Providing a safe and supportive place to learn, play and experience the love of Jesus Christ, this is the first establishment of its kind in the region. Ages of the children in the home range from 5 to 18 with staff consisting of dorm mothers, cooks, security guards and directors. Many of the children now attend school for the first time in their lives. The home is strategically located within the local village, which provides a center of education and safety for children. IAP has been actively digging wells and building pavilions in two nearby villages. These community improvements provide much needed access to clean and safe drinking water and a sheltered environment in which nearby towns can educate their children and hold other social gatherings. IAP remains sensitive to cultural norms and traditions and takes great care to not overstep their boundaries by “westernizing”.
Looking to the Future
Project sustainability is key. Recently, additional land was purchased across the street from the children’s home and construction is underway on the Sawla View Guesthouse & Restaurant. Accommodations will initially include 18 guest rooms including suites with a separate dormitory for drivers or local clientele traveling on official business or leisure. The nearest hotel and restaurant are quite a distance from the children’s home and Sawla, which is a regional hub for the government activity, providing excellent potential for this to be a profitable venture and huge step toward bringing sustainability and exposure to the children’s home. Sawla Children’s Home is so much more than an orphanage. It’s quickly becoming a sustainable model for responsible child development in Northern Ghana.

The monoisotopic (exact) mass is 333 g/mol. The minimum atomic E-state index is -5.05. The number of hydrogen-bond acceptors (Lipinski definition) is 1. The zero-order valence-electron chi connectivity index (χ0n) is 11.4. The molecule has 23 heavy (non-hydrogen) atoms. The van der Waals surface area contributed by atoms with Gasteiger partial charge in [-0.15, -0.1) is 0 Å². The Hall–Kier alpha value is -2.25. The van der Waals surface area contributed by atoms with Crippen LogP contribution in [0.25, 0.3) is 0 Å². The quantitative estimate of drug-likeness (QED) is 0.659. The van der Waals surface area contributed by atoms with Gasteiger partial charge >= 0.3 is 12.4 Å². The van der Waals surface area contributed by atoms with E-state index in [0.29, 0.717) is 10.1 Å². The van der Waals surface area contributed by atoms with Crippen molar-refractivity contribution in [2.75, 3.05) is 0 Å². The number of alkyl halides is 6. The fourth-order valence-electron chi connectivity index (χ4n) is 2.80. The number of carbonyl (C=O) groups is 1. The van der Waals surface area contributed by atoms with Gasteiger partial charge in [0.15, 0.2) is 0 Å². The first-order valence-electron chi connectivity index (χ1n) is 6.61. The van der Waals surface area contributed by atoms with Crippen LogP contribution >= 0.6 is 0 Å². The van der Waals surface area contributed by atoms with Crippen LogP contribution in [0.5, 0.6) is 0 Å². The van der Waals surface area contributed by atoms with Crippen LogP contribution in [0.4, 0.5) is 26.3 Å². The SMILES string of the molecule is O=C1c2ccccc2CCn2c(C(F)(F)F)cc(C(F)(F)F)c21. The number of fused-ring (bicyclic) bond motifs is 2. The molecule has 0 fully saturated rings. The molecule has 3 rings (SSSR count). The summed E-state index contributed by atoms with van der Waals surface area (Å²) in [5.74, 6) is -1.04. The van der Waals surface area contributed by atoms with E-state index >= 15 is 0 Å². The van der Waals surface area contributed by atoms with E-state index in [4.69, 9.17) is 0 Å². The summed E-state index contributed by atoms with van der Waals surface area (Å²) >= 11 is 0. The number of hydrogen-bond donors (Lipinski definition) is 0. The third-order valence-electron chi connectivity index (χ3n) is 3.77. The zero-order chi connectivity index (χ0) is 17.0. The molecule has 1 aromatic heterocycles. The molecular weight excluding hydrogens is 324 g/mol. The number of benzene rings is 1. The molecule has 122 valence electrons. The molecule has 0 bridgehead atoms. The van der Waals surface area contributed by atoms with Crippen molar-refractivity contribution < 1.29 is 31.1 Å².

Production of maize, yams, cashews, mangos and other crops on over 20 acres has supplemented the home's food budget. Any surplus is sold in the local market for profit.
The tractor used for farming is also leased out to area farms generating an additional income stream and increasing crop production and food security in the region.
The children home's 15 passenger van provides an income stream by transporting visitors to the home and tourists to national parks in the region.